September 4, 2008
Weekly Language Usage Tips: None, About/approximately
There should be a graphic below:
From the McCain Store:
(Thanks to Judy Lave and Bill Gardner for this sighting.)
Tip 1: None: singular or plural
Tip 1 is inspired by a recent question from a reader:
I’m reviewing a tragic manuscript and want to be grammatically correct. Is this sentence right?
“There are too many publications cited here, none of which is particularly relevant.”
(NOTE: The above sentence has been modified to protect the identity of the tragically-inclined author.)
There is a tendency to think of “none” as a synonym for “not one,” thus, requiring a singular verb. This is just not true, folks. “None” can also represent “not any (people or things),” and, in this context, “none” can be appropriately used with a plural verb.
Many men have tried, but none have succeeded.
The study section members were seated but none were willing to criticize the investigator.
Please keep in mind, that the following sentences are also correct:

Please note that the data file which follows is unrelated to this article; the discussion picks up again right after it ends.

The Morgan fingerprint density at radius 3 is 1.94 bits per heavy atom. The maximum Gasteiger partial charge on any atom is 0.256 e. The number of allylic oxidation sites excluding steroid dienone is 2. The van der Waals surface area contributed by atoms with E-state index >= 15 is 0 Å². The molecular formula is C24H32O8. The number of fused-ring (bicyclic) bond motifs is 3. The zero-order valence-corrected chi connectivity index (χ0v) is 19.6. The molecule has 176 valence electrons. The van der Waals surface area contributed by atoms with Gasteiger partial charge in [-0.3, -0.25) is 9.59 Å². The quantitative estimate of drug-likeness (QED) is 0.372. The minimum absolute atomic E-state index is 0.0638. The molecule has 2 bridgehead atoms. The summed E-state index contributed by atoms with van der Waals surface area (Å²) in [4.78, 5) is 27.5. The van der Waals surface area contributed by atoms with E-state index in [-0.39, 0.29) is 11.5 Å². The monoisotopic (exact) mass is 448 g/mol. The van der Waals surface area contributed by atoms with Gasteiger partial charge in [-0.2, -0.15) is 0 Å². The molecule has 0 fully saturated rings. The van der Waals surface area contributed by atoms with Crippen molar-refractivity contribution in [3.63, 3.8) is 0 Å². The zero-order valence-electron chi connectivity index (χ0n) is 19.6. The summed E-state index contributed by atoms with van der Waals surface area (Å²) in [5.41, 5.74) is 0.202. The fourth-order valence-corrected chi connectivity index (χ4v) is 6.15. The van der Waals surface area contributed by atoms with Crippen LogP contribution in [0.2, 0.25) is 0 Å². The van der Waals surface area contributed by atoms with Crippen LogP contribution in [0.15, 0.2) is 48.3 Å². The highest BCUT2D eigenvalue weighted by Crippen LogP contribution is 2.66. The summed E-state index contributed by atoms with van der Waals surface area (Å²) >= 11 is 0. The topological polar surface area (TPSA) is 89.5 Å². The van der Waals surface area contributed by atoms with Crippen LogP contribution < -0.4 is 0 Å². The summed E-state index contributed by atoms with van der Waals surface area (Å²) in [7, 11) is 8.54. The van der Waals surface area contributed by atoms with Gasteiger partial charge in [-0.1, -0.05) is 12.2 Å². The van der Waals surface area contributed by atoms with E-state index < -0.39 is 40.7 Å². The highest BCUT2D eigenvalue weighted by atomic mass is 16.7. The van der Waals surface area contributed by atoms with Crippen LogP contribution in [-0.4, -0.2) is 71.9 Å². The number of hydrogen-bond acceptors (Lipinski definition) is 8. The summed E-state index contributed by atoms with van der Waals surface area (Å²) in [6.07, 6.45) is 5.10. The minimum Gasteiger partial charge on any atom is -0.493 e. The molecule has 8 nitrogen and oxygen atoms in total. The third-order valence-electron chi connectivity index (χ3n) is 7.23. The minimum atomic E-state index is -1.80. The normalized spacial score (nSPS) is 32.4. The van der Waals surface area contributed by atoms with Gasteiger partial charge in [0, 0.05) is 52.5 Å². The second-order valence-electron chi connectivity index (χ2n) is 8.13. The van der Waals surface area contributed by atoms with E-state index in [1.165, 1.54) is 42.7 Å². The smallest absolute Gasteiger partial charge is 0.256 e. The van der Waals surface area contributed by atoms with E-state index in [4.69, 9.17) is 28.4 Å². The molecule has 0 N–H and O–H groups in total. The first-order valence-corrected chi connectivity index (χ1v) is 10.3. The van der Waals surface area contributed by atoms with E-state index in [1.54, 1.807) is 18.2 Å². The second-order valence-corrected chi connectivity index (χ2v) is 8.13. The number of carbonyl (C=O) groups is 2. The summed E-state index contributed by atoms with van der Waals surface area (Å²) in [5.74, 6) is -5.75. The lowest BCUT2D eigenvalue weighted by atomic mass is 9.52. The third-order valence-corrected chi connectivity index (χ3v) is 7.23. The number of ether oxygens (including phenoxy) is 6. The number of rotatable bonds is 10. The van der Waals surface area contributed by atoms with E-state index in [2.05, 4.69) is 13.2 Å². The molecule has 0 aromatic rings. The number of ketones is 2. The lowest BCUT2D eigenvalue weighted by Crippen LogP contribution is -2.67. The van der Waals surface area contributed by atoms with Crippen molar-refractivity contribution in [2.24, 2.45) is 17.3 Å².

Many men have tried, but none has succeeded.
The study section members were seated but none was willing to criticize the investigator.
It really depends on the context and whether “none” is referring to a singular or plural person or thing. If “none” suggests “none of them,” it takes a plural verb. If “none” suggests “not one” or “none of it,” it takes a singular verb.
This corn was picked today, but none of it is as sweet as I had hoped.
The ears of corn are really sweet, but none are as sweet as the beets.
The problem is that sometimes it is impossible to tell, from the context, whether “none” is intended to be plural or singular. If this is the case, you can use either; however, the preferred default is to use a plural verb. Going back to the original question:
There are too many publications cited here, none of which is particularly relevant.
There are too many publications cited here, none of which are particularly relevant.
Both are correct.
Tip 2: About and approximately
This tip is dedicated to bob arnold, who, for close to twenty years, has put up with me replacing his every use of “about” with “approximately.” That’s a lot of “abouts” I’ve doomed over the years. Well, I’m ready to admit now that bob was right, and I was wrong. (Sorry, bob.)
For some reason, I decided that “approximately” was more appropriate than “about” in formal writing. It seemed more precise and more sophisticated–neither of which is true; it merely has more syllables. These days, I opt for simplicity and clarity, and tip 2 is this: When you mean “about,” use “about.” “Approximately” adds nothing but additional letters.